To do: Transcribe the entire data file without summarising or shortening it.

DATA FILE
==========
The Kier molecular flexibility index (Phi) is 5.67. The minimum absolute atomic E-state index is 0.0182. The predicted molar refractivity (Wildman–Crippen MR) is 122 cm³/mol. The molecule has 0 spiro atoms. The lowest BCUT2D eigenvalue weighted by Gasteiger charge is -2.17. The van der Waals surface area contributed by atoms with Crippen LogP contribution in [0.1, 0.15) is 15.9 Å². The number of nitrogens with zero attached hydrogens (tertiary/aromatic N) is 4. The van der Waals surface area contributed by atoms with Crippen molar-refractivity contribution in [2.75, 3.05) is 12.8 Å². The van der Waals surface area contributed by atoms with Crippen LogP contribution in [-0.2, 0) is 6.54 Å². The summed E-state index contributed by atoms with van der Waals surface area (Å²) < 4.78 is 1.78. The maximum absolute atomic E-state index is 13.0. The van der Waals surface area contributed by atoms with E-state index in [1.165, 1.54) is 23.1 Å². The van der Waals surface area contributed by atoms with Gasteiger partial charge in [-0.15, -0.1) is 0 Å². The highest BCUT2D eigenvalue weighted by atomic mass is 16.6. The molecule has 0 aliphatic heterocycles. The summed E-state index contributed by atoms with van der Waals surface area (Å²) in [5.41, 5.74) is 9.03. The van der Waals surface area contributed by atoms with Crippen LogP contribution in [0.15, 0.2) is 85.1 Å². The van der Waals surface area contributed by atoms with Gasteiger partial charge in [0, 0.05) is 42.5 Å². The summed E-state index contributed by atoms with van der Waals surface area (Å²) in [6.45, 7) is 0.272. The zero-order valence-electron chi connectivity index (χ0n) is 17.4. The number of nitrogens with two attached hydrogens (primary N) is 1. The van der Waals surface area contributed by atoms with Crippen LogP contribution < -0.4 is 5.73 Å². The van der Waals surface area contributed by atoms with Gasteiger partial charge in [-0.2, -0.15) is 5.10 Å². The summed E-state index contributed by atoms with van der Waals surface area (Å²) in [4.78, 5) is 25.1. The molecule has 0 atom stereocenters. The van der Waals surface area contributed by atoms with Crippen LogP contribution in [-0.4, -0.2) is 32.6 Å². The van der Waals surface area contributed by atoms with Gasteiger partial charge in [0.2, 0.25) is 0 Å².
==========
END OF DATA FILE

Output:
The Kier molecular flexibility index (Phi) is 5.67. The minimum absolute atomic E-state index is 0.0182. The predicted molar refractivity (Wildman–Crippen MR) is 122 cm³/mol. The molecule has 0 spiro atoms. The lowest BCUT2D eigenvalue weighted by Gasteiger charge is -2.17. The van der Waals surface area contributed by atoms with Crippen LogP contribution in [0.1, 0.15) is 15.9 Å². The number of nitrogens with zero attached hydrogens (tertiary/aromatic N) is 4. The van der Waals surface area contributed by atoms with Crippen molar-refractivity contribution in [2.75, 3.05) is 12.8 Å². The van der Waals surface area contributed by atoms with Crippen LogP contribution in [-0.2, 0) is 6.54 Å². The summed E-state index contributed by atoms with van der Waals surface area (Å²) < 4.78 is 1.78. The maximum absolute atomic E-state index is 13.0. The van der Waals surface area contributed by atoms with E-state index in [1.165, 1.54) is 23.1 Å². The van der Waals surface area contributed by atoms with Gasteiger partial charge in [-0.15, -0.1) is 0 Å². The highest BCUT2D eigenvalue weighted by atomic mass is 16.6. The molecule has 0 aliphatic heterocycles. The summed E-state index contributed by atoms with van der Waals surface area (Å²) in [5.41, 5.74) is 9.03. The van der Waals surface area contributed by atoms with Crippen LogP contribution in [0.15, 0.2) is 85.1 Å². The van der Waals surface area contributed by atoms with Gasteiger partial charge in [0, 0.05) is 42.5 Å². The summed E-state index contributed by atoms with van der Waals surface area (Å²) in [6.45, 7) is 0.272. The zero-order valence-electron chi connectivity index (χ0n) is 17.4. The number of nitrogens with two attached hydrogens (primary N) is 1. The van der Waals surface area contributed by atoms with Crippen LogP contribution < -0.4 is 5.73 Å². The van der Waals surface area contributed by atoms with Gasteiger partial charge in [-0.2, -0.15) is 5.10 Å². The summed E-state index contributed by atoms with van der Waals surface area (Å²) in [4.78, 5) is 25.1. The molecule has 0 atom stereocenters. The van der Waals surface area contributed by atoms with Crippen LogP contribution in [-0.4, -0.2) is 32.6 Å². The van der Waals surface area contributed by atoms with Gasteiger partial charge in [0.2, 0.25) is 0 Å².